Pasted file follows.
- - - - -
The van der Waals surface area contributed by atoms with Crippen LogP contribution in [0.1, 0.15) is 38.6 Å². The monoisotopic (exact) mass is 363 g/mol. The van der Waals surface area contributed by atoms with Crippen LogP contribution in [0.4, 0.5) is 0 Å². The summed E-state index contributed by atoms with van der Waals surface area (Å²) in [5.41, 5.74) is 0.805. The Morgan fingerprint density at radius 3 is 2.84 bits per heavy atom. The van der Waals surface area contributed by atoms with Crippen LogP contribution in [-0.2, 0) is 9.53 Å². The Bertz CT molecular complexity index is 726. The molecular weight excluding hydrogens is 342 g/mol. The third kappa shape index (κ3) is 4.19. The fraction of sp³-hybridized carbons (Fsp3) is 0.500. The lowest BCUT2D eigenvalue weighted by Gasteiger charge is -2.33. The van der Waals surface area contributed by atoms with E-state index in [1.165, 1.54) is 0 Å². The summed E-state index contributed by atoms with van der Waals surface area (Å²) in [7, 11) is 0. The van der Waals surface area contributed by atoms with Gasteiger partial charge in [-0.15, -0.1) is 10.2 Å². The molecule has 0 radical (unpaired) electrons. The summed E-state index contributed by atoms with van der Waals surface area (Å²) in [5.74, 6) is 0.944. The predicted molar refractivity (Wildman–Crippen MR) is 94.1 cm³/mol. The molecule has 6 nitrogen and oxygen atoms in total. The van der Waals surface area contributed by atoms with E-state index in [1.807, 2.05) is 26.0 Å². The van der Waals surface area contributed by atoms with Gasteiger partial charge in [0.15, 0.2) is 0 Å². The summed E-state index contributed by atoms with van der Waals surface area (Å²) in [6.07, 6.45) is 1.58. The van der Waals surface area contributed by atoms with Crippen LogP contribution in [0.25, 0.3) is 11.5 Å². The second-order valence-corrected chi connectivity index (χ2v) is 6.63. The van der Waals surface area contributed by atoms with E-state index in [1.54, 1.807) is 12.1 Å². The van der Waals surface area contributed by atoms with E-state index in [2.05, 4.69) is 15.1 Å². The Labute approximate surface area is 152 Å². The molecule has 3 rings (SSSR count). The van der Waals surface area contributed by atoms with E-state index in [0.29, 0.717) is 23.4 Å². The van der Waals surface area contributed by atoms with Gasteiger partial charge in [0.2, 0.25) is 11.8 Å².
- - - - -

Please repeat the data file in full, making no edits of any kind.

The van der Waals surface area contributed by atoms with Crippen LogP contribution in [0.1, 0.15) is 38.6 Å². The monoisotopic (exact) mass is 363 g/mol. The van der Waals surface area contributed by atoms with Crippen LogP contribution in [0.4, 0.5) is 0 Å². The summed E-state index contributed by atoms with van der Waals surface area (Å²) in [5.41, 5.74) is 0.805. The Morgan fingerprint density at radius 3 is 2.84 bits per heavy atom. The van der Waals surface area contributed by atoms with Crippen LogP contribution in [-0.2, 0) is 9.53 Å². The Bertz CT molecular complexity index is 726. The molecular weight excluding hydrogens is 342 g/mol. The third kappa shape index (κ3) is 4.19. The fraction of sp³-hybridized carbons (Fsp3) is 0.500. The lowest BCUT2D eigenvalue weighted by Gasteiger charge is -2.33. The van der Waals surface area contributed by atoms with E-state index in [1.165, 1.54) is 0 Å². The summed E-state index contributed by atoms with van der Waals surface area (Å²) in [7, 11) is 0. The van der Waals surface area contributed by atoms with Gasteiger partial charge in [-0.15, -0.1) is 10.2 Å². The molecule has 0 radical (unpaired) electrons. The summed E-state index contributed by atoms with van der Waals surface area (Å²) in [5.74, 6) is 0.944. The predicted molar refractivity (Wildman–Crippen MR) is 94.1 cm³/mol. The molecule has 6 nitrogen and oxygen atoms in total. The van der Waals surface area contributed by atoms with E-state index in [1.807, 2.05) is 26.0 Å². The van der Waals surface area contributed by atoms with Gasteiger partial charge in [0.15, 0.2) is 0 Å². The summed E-state index contributed by atoms with van der Waals surface area (Å²) in [6.07, 6.45) is 1.58. The van der Waals surface area contributed by atoms with Crippen LogP contribution in [0.25, 0.3) is 11.5 Å². The second-order valence-corrected chi connectivity index (χ2v) is 6.63. The van der Waals surface area contributed by atoms with E-state index in [1.54, 1.807) is 12.1 Å². The van der Waals surface area contributed by atoms with E-state index in [2.05, 4.69) is 15.1 Å². The Labute approximate surface area is 152 Å². The molecule has 3 rings (SSSR count). The van der Waals surface area contributed by atoms with E-state index in [0.29, 0.717) is 23.4 Å². The van der Waals surface area contributed by atoms with Gasteiger partial charge in [0.2, 0.25) is 11.8 Å².